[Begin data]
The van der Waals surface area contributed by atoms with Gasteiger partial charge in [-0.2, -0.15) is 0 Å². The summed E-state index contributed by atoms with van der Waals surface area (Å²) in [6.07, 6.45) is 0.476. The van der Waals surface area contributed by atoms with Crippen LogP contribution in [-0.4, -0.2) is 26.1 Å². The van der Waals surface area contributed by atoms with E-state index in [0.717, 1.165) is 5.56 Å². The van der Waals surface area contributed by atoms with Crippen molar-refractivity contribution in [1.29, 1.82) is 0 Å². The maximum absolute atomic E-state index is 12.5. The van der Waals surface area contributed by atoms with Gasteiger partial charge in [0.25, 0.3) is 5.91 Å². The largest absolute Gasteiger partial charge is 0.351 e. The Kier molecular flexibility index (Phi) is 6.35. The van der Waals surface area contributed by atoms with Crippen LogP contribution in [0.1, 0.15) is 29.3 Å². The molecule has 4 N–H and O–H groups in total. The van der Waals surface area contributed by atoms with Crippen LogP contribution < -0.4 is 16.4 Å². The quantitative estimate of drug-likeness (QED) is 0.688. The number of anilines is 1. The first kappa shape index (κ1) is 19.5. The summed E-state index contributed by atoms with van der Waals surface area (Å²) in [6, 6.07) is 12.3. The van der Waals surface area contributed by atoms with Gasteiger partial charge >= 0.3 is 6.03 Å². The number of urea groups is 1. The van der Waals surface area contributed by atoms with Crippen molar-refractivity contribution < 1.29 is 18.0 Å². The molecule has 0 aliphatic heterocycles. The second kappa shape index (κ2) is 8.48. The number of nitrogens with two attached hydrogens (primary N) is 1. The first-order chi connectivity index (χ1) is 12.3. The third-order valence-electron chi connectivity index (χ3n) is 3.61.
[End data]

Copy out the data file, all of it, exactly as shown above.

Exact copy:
The van der Waals surface area contributed by atoms with Gasteiger partial charge in [-0.2, -0.15) is 0 Å². The summed E-state index contributed by atoms with van der Waals surface area (Å²) in [6.07, 6.45) is 0.476. The van der Waals surface area contributed by atoms with Crippen LogP contribution in [-0.4, -0.2) is 26.1 Å². The van der Waals surface area contributed by atoms with E-state index in [0.717, 1.165) is 5.56 Å². The van der Waals surface area contributed by atoms with Crippen molar-refractivity contribution in [1.29, 1.82) is 0 Å². The maximum absolute atomic E-state index is 12.5. The van der Waals surface area contributed by atoms with Gasteiger partial charge in [0.25, 0.3) is 5.91 Å². The largest absolute Gasteiger partial charge is 0.351 e. The Kier molecular flexibility index (Phi) is 6.35. The van der Waals surface area contributed by atoms with Crippen LogP contribution in [0.1, 0.15) is 29.3 Å². The molecule has 4 N–H and O–H groups in total. The van der Waals surface area contributed by atoms with Crippen LogP contribution < -0.4 is 16.4 Å². The quantitative estimate of drug-likeness (QED) is 0.688. The number of anilines is 1. The first kappa shape index (κ1) is 19.5. The summed E-state index contributed by atoms with van der Waals surface area (Å²) in [6, 6.07) is 12.3. The van der Waals surface area contributed by atoms with Gasteiger partial charge >= 0.3 is 6.03 Å². The number of urea groups is 1. The van der Waals surface area contributed by atoms with Crippen molar-refractivity contribution < 1.29 is 18.0 Å². The molecule has 0 aliphatic heterocycles. The second kappa shape index (κ2) is 8.48. The number of nitrogens with two attached hydrogens (primary N) is 1. The first-order chi connectivity index (χ1) is 12.3. The third-order valence-electron chi connectivity index (χ3n) is 3.61.